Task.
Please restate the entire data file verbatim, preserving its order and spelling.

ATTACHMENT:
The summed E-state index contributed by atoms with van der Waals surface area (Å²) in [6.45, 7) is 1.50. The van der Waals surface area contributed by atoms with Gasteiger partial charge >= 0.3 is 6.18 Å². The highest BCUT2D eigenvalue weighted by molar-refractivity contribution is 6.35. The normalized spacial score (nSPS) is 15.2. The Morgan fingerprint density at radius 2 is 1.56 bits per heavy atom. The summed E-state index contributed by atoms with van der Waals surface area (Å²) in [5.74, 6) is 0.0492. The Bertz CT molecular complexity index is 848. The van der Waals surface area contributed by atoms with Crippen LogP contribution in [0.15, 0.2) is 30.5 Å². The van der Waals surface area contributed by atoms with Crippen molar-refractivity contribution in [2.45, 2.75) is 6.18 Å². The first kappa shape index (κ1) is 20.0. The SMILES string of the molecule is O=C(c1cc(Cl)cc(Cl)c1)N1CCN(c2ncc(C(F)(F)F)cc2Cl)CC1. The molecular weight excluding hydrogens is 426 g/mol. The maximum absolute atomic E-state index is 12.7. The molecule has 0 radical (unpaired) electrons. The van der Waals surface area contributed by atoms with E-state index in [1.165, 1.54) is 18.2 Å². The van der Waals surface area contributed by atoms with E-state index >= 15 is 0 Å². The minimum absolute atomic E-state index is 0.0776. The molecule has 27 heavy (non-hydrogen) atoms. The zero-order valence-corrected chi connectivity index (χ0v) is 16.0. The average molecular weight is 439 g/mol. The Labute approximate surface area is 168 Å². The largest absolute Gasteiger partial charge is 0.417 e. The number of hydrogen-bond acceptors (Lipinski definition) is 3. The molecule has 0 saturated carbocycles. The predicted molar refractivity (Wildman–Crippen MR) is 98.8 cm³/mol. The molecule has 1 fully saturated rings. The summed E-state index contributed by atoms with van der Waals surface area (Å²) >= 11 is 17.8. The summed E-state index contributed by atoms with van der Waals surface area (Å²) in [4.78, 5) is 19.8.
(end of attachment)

The summed E-state index contributed by atoms with van der Waals surface area (Å²) in [6.45, 7) is 1.50. The van der Waals surface area contributed by atoms with Gasteiger partial charge >= 0.3 is 6.18 Å². The highest BCUT2D eigenvalue weighted by molar-refractivity contribution is 6.35. The normalized spacial score (nSPS) is 15.2. The Morgan fingerprint density at radius 2 is 1.56 bits per heavy atom. The summed E-state index contributed by atoms with van der Waals surface area (Å²) in [5.74, 6) is 0.0492. The Bertz CT molecular complexity index is 848. The van der Waals surface area contributed by atoms with Crippen LogP contribution in [0.15, 0.2) is 30.5 Å². The van der Waals surface area contributed by atoms with Crippen molar-refractivity contribution in [2.45, 2.75) is 6.18 Å². The first kappa shape index (κ1) is 20.0. The SMILES string of the molecule is O=C(c1cc(Cl)cc(Cl)c1)N1CCN(c2ncc(C(F)(F)F)cc2Cl)CC1. The molecular weight excluding hydrogens is 426 g/mol. The maximum absolute atomic E-state index is 12.7. The molecule has 0 radical (unpaired) electrons. The van der Waals surface area contributed by atoms with E-state index in [1.165, 1.54) is 18.2 Å². The van der Waals surface area contributed by atoms with E-state index >= 15 is 0 Å². The minimum absolute atomic E-state index is 0.0776. The molecule has 27 heavy (non-hydrogen) atoms. The zero-order valence-corrected chi connectivity index (χ0v) is 16.0. The average molecular weight is 439 g/mol. The Labute approximate surface area is 168 Å². The largest absolute Gasteiger partial charge is 0.417 e. The number of hydrogen-bond acceptors (Lipinski definition) is 3. The molecule has 0 saturated carbocycles. The predicted molar refractivity (Wildman–Crippen MR) is 98.8 cm³/mol. The molecule has 1 fully saturated rings. The summed E-state index contributed by atoms with van der Waals surface area (Å²) >= 11 is 17.8. The summed E-state index contributed by atoms with van der Waals surface area (Å²) in [4.78, 5) is 19.8.